LINGS’ core focus is to study the local institutional dynamics and socioeconomic consequences generated through state decentralization reforms targeting rural water-management (mainly boreholes) within the communal farming areas of the Kunene region, north-western Namibia.

Starting in the mid- 1990s and partly rooted within global models, the devolution process meant that local-user communities had to establish committees and associations as well as specific sets of rules in order to obtain rights to collective manage local water-supply.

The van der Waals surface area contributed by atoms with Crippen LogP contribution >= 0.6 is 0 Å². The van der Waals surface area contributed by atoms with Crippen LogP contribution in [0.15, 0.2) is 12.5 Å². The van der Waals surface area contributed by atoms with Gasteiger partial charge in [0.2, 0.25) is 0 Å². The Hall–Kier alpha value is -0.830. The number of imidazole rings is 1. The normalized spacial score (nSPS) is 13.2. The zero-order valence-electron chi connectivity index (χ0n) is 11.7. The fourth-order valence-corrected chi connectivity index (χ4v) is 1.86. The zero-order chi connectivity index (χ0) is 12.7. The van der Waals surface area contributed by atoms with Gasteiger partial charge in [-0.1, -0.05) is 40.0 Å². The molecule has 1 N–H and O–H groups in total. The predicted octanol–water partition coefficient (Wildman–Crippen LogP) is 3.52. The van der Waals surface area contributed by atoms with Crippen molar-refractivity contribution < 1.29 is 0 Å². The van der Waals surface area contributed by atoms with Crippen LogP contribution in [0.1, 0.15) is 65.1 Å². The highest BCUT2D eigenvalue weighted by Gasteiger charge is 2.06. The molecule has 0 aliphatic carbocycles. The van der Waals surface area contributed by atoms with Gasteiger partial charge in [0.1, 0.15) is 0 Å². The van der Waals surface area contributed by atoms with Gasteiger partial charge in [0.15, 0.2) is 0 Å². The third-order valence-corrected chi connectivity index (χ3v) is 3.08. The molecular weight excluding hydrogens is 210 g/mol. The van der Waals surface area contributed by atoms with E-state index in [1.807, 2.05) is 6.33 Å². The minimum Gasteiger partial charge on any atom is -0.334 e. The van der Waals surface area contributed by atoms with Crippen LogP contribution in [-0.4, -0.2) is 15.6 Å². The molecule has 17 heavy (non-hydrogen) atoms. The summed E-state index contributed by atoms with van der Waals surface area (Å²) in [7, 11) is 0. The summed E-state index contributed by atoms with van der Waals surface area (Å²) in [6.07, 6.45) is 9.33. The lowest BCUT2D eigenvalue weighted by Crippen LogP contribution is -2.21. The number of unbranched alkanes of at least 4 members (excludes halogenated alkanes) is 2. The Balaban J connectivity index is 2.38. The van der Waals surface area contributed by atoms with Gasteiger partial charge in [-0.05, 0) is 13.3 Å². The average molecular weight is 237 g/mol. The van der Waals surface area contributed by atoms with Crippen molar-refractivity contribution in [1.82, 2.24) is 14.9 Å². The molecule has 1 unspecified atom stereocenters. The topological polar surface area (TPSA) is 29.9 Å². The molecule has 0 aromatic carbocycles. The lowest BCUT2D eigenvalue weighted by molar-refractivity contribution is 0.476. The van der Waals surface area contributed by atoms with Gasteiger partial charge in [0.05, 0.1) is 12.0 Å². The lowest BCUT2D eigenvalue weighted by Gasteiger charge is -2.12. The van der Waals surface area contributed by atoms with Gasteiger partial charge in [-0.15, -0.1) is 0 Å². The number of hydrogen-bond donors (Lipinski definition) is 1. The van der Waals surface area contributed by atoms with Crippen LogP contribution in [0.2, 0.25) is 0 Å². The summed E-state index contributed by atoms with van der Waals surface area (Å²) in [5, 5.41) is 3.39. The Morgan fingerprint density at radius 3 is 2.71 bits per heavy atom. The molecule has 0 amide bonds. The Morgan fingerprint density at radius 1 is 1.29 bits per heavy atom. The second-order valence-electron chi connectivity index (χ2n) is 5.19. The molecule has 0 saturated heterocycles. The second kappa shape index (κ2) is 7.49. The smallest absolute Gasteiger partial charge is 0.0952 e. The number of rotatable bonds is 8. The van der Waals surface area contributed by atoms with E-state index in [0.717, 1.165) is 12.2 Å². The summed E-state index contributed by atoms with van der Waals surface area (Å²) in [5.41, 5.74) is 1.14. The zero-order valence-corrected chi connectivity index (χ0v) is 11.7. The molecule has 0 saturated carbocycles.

Applying a longitudinal and comparative anthropological perspective, the research team explores what kind of institutions develop, how they are shaped by local perspectives and global policies, and what social, economic and political consequences they have.


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